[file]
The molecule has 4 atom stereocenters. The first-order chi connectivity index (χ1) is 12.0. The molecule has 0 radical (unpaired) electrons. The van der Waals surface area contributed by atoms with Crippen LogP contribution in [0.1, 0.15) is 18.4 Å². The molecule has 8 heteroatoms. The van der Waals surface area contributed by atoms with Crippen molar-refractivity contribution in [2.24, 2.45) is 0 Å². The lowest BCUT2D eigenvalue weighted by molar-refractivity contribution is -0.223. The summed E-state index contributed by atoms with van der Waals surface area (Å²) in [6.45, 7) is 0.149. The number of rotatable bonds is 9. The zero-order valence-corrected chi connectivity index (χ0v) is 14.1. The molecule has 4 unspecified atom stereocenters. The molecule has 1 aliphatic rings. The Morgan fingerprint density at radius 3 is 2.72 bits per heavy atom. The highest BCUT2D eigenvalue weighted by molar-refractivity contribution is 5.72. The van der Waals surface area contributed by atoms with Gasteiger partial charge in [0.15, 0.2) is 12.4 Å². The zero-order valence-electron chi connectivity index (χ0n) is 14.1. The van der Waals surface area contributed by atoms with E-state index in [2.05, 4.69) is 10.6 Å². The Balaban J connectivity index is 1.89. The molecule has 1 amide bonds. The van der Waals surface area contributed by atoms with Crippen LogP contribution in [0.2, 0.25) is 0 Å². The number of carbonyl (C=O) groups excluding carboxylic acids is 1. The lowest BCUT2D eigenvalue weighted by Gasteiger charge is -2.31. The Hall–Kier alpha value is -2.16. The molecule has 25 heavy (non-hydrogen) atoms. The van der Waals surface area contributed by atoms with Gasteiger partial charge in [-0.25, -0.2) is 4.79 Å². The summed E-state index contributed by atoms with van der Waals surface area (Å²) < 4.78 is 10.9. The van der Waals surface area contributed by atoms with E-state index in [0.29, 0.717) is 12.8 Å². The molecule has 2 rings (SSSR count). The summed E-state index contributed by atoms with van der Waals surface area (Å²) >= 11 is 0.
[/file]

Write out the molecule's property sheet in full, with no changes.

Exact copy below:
The molecule has 4 atom stereocenters. The first-order chi connectivity index (χ1) is 12.0. The molecule has 0 radical (unpaired) electrons. The van der Waals surface area contributed by atoms with Crippen LogP contribution in [0.1, 0.15) is 18.4 Å². The molecule has 8 heteroatoms. The van der Waals surface area contributed by atoms with Crippen molar-refractivity contribution in [2.24, 2.45) is 0 Å². The lowest BCUT2D eigenvalue weighted by molar-refractivity contribution is -0.223. The summed E-state index contributed by atoms with van der Waals surface area (Å²) in [6.45, 7) is 0.149. The number of rotatable bonds is 9. The zero-order valence-corrected chi connectivity index (χ0v) is 14.1. The molecule has 4 unspecified atom stereocenters. The molecule has 1 aliphatic rings. The Morgan fingerprint density at radius 3 is 2.72 bits per heavy atom. The highest BCUT2D eigenvalue weighted by molar-refractivity contribution is 5.72. The van der Waals surface area contributed by atoms with Gasteiger partial charge in [0.15, 0.2) is 12.4 Å². The zero-order valence-electron chi connectivity index (χ0n) is 14.1. The van der Waals surface area contributed by atoms with E-state index in [2.05, 4.69) is 10.6 Å². The Balaban J connectivity index is 1.89. The molecule has 1 amide bonds. The van der Waals surface area contributed by atoms with Crippen LogP contribution in [0.2, 0.25) is 0 Å². The number of carbonyl (C=O) groups excluding carboxylic acids is 1. The lowest BCUT2D eigenvalue weighted by Gasteiger charge is -2.31. The Hall–Kier alpha value is -2.16. The molecule has 25 heavy (non-hydrogen) atoms. The van der Waals surface area contributed by atoms with Gasteiger partial charge in [-0.25, -0.2) is 4.79 Å². The summed E-state index contributed by atoms with van der Waals surface area (Å²) < 4.78 is 10.9. The van der Waals surface area contributed by atoms with E-state index in [0.29, 0.717) is 12.8 Å². The molecule has 2 rings (SSSR count). The summed E-state index contributed by atoms with van der Waals surface area (Å²) >= 11 is 0.